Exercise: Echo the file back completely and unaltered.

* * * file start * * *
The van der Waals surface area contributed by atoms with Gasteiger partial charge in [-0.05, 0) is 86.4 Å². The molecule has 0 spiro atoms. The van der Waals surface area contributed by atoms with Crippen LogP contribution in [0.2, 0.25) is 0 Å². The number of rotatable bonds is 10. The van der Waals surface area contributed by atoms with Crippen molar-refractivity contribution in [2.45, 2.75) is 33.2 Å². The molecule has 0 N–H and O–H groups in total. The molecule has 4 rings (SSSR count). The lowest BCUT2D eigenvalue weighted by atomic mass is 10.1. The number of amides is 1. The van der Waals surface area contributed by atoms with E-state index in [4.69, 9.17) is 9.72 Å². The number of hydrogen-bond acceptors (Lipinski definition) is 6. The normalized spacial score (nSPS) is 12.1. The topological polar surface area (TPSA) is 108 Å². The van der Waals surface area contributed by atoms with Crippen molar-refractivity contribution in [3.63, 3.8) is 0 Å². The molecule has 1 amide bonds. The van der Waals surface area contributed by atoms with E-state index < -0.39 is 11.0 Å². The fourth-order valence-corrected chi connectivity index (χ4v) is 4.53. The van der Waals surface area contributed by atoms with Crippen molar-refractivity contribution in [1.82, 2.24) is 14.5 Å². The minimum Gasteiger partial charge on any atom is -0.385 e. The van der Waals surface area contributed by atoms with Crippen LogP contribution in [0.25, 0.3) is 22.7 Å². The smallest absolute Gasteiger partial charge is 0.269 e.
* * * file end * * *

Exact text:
The van der Waals surface area contributed by atoms with Gasteiger partial charge in [-0.05, 0) is 86.4 Å². The molecule has 0 spiro atoms. The van der Waals surface area contributed by atoms with Crippen LogP contribution in [0.2, 0.25) is 0 Å². The number of rotatable bonds is 10. The van der Waals surface area contributed by atoms with Crippen molar-refractivity contribution in [2.45, 2.75) is 33.2 Å². The molecule has 0 N–H and O–H groups in total. The molecule has 4 rings (SSSR count). The lowest BCUT2D eigenvalue weighted by atomic mass is 10.1. The number of amides is 1. The van der Waals surface area contributed by atoms with E-state index in [4.69, 9.17) is 9.72 Å². The number of hydrogen-bond acceptors (Lipinski definition) is 6. The normalized spacial score (nSPS) is 12.1. The topological polar surface area (TPSA) is 108 Å². The van der Waals surface area contributed by atoms with Crippen molar-refractivity contribution in [3.63, 3.8) is 0 Å². The molecule has 1 amide bonds. The van der Waals surface area contributed by atoms with E-state index < -0.39 is 11.0 Å². The fourth-order valence-corrected chi connectivity index (χ4v) is 4.53. The van der Waals surface area contributed by atoms with Crippen molar-refractivity contribution in [1.82, 2.24) is 14.5 Å². The minimum Gasteiger partial charge on any atom is -0.385 e. The van der Waals surface area contributed by atoms with Crippen LogP contribution in [0.25, 0.3) is 22.7 Å². The smallest absolute Gasteiger partial charge is 0.269 e.